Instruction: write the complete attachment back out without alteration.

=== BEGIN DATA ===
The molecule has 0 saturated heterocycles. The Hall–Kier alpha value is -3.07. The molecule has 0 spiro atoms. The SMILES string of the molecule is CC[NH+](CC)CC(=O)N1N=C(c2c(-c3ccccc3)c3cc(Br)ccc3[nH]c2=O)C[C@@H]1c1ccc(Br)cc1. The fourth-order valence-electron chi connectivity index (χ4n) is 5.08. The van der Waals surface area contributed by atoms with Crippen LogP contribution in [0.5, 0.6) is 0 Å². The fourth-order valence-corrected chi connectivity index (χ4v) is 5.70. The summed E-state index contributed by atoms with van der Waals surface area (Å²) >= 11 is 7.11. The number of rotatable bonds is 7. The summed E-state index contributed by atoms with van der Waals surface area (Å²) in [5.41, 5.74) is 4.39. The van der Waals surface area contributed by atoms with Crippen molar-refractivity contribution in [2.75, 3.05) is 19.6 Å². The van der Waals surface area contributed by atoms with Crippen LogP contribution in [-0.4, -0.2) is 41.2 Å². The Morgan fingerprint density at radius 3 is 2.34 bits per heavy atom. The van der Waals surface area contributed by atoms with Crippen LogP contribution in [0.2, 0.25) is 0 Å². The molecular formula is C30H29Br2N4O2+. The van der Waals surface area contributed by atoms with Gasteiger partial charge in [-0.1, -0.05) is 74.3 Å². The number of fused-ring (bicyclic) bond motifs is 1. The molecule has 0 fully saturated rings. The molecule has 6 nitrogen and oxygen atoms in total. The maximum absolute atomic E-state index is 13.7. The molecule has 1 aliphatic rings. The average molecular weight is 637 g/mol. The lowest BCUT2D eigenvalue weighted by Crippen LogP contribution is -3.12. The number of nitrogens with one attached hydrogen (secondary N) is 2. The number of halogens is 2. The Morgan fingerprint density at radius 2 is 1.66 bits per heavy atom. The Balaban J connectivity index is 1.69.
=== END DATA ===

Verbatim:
The molecule has 0 saturated heterocycles. The Hall–Kier alpha value is -3.07. The molecule has 0 spiro atoms. The SMILES string of the molecule is CC[NH+](CC)CC(=O)N1N=C(c2c(-c3ccccc3)c3cc(Br)ccc3[nH]c2=O)C[C@@H]1c1ccc(Br)cc1. The fourth-order valence-electron chi connectivity index (χ4n) is 5.08. The van der Waals surface area contributed by atoms with Crippen LogP contribution in [0.5, 0.6) is 0 Å². The fourth-order valence-corrected chi connectivity index (χ4v) is 5.70. The summed E-state index contributed by atoms with van der Waals surface area (Å²) >= 11 is 7.11. The number of rotatable bonds is 7. The summed E-state index contributed by atoms with van der Waals surface area (Å²) in [5.41, 5.74) is 4.39. The van der Waals surface area contributed by atoms with Crippen molar-refractivity contribution in [2.75, 3.05) is 19.6 Å². The van der Waals surface area contributed by atoms with Crippen LogP contribution in [-0.4, -0.2) is 41.2 Å². The Morgan fingerprint density at radius 3 is 2.34 bits per heavy atom. The van der Waals surface area contributed by atoms with Crippen LogP contribution in [0.2, 0.25) is 0 Å². The molecular formula is C30H29Br2N4O2+. The van der Waals surface area contributed by atoms with Gasteiger partial charge in [-0.1, -0.05) is 74.3 Å². The number of fused-ring (bicyclic) bond motifs is 1. The molecule has 0 fully saturated rings. The molecule has 6 nitrogen and oxygen atoms in total. The maximum absolute atomic E-state index is 13.7. The molecule has 1 aliphatic rings. The average molecular weight is 637 g/mol. The lowest BCUT2D eigenvalue weighted by Crippen LogP contribution is -3.12. The number of nitrogens with one attached hydrogen (secondary N) is 2. The number of halogens is 2. The Morgan fingerprint density at radius 2 is 1.66 bits per heavy atom. The Balaban J connectivity index is 1.69.